On the Drum Master there is EQ on the whole drum mix, in this instance to push the mids, and finally Limiting to push up the perceived volume while avoiding any peaks.The result is the brick wall of drums you will see below.

In this second screenshot, you see the effect that each stage of processing has on the audio. The end result is thick fat drums that are controlled by the Limiter.

Dynamics - processing drums.png


Philth Tips #4 – Mastering a DJ mix

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I’ve spent the last few weeks working on my 2016 End Of Year Mix; first choosing the tracks, working out the running order, exporting to USB’s, then actually mixing it (it took me 3 shifts because I had to stop for food a few times). The final step is giving the mix a rough master before it goes online. And I do mean rough – this should not be interpreted as a guide to mastering your own music, pay a professional to do that. But you want your DJ mixes to sound good right? The following steps will help you to balance the levels and squeeze the mix up a bit louder.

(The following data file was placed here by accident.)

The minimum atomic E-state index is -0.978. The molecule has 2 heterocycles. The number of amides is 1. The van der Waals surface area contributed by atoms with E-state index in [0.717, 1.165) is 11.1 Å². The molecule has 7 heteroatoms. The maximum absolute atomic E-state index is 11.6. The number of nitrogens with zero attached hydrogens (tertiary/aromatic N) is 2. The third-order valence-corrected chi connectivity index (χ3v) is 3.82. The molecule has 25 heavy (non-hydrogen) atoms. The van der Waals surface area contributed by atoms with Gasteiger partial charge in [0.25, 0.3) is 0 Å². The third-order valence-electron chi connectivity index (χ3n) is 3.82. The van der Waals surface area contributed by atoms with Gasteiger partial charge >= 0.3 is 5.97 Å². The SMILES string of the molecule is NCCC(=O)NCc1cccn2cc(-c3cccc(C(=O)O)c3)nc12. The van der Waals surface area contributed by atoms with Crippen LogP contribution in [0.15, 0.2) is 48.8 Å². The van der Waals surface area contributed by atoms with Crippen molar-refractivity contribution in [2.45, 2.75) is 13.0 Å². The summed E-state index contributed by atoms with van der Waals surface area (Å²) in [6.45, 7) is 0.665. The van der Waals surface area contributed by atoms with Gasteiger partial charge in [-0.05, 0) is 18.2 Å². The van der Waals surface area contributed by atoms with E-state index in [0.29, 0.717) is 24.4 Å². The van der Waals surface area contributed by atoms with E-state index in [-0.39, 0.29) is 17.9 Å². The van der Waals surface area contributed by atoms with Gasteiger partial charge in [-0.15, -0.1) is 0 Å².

At the risk of being patronising – watch the levels when you record your mix!! If you are smashing tracks in at wildly different volumes then it is impossible to level your mix later without major surgery. Give yourself some headroom when you record, and watch the input level as you record into Logic, Audacity, whatever you use, to make sure your gains aren’t creeping up.

You also need to bring down the volume faders if you have got two tunes dropped together or you are going to make peaks and troughs every time you double-drop, and end up with one track sounding quiet when you play it solo. Finally, don’t play two basslines on top of each other because that will: a) double the volume; b) sound like shit when the subs clash.

Now your mix is recorded and ready for mastering. Do the basic trimming so you haven’t got any silence at the start and finish. Now it’s time to do some processing. My examples will all be in Logic, but the principles are the same, you need a compressor, EQ, a limiter and a spectrum analyser.

Compression will enable you to level out the mix, bringing down the level of the loudest parts. I use the standard Logic compressor. As a very very basic guide to the functions of a compressor:the Threshold is the volume level that will trigger the compressor, the Ratio is how hard it will compress (reduce) the signal, the Attack is how quickly the compressor will react, and the Release is how quickly it lets go once the level goes below the Threshold.